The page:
Foodie’s Urban Market Owner Vic Leon, Sr. Has Passed Away

Took a Chance on the Neighborhood Years Ago, Remained Loyal to the End

Vic Leon Sr, who owned Foodie’s Market with his son Vic Leon, Jr., passed away suddenly on Monday due to an ongoing health condition that was not related to COVID-19.

Leon Sr., is survived by his wife, Gloria, his son Victor Jr., his daughter Danielle, and five grandchildren. His cousin, Arthur Leon, is the owner of American Crane & Hoist Company on Washington Street in the South End.

Vic Leon Sr. with Mayor Martin Walsh and Randi Lathrop during an awards ceremony for the Main Street program in 2017. Leon Sr. passed away suddenly at his home, and had been one of the earliest retailers to take a chance on the South End in the late 1990s.

Foodie’s has been in the South End for more than 20 years, after taking over ABC Market’s building, and also has a location in South Boston.

Leon Sr.’s family has always been in the South End, owning businesses in the neighborhood for more than 60 years. Leon Sr. had told the Boston Sun in 2017 that his grandfather kept horses on Albany Street before the stables burned down and would bring back supplies from the market with a cart—and said, “that’s probably where the grocery business began.”

Since it opened, Foodie’s has remained a local staple in the neighborhood, with many Southenders relying on it for fresh foods and supplies—and a neighborly feel that can’t be found at national chains. Leon also exclusively hired from the neighborhood and had a loyal base of employees that had been with him at the store for decades. This has been especially true in the face of the COVID-19 pandemic, when many national chains were not able to keep up stock of highly sought-after items.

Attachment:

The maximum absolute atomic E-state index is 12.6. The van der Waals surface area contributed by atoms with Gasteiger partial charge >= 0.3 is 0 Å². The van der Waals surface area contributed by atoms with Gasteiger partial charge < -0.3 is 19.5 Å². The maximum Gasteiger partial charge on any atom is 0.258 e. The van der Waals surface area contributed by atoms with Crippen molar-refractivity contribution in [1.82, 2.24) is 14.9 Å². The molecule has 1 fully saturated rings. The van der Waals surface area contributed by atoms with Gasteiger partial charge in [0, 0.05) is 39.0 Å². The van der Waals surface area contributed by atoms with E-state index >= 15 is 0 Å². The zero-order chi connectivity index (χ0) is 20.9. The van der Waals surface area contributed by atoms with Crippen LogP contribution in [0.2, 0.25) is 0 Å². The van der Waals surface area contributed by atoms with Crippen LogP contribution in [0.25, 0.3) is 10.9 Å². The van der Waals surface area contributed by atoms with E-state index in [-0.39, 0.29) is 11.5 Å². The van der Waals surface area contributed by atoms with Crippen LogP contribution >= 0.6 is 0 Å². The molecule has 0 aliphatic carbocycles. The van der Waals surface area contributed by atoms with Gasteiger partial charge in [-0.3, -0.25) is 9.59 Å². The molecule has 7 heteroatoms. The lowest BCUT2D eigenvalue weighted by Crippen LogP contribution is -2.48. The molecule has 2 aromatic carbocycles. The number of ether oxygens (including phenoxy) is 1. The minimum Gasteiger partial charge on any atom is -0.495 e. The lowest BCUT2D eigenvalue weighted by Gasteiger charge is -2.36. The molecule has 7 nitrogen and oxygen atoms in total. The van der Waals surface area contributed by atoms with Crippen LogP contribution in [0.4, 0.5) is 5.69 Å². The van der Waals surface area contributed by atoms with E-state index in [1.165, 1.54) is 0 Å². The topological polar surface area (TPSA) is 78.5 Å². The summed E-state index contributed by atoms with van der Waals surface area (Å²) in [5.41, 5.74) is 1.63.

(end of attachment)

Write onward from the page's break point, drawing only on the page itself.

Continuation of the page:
The Sun recently spoke with Leon Sr. and his son about the pandemic and how Foodie’s is keeping employees and shoppers safe, as well as making sure the store was stocked with essentials. Leon Sr. cared a great deal about his employees and made sure they were taken care of and remained safe while continuing to serve the South End.

“Foodies has remained a vitally important part of this community for decades, playing a particularly critical role during the ongoing COVID-19 pandemic,” Jamie Fox of the Union Park Neighborhood Association said in a newsletter on April 22.  “We cannot thank the staff at Foodies enough for their unselfish service during these challenging months. By continuing to support Foodies as our everyday shopping choice, we will help Victor, Jr., who has been the store’s general manager, carry on his father’s imprint and legacy in terms of this neighborhood.”

Fox said that a private funeral will be held, however, “Gloria Leon has expressed the desire to hold a celebration of her husband’s life, open to all, once it becomes safe for such a special event.”      

Leon Sr. opened Foodie’s Markets in 1998 at its current location when the area had seven acres of vacant parcels and little retail stores or restaurants.

“He was such a cheerleader for the South End and was one of the first independent, family owned and local retailers that took a chance opening up a new supermarket selling organic foods, specialty meats and prepared foods on Washington Street,” said Randi Lathrop, who got to know him first as part of the Washington Gateway Main Street. “His family was Lebanese and he was born on Shawmut Avenue in the South Cove area. Vic also owned Washington Mall on MLK Boulevard in Roxbury and also had ownership in many food related businesses, restaurants and bakeries in Boston and Portland, ME.”

Lathrop said his commitment to the community and his employees was unmatched, and he often did many acts of kindness without seeking notoriety or attention.

“Vic always considered his Foodies employees his ‘family’ and his generosity and wonderful spirit will be truly missed,” she said.

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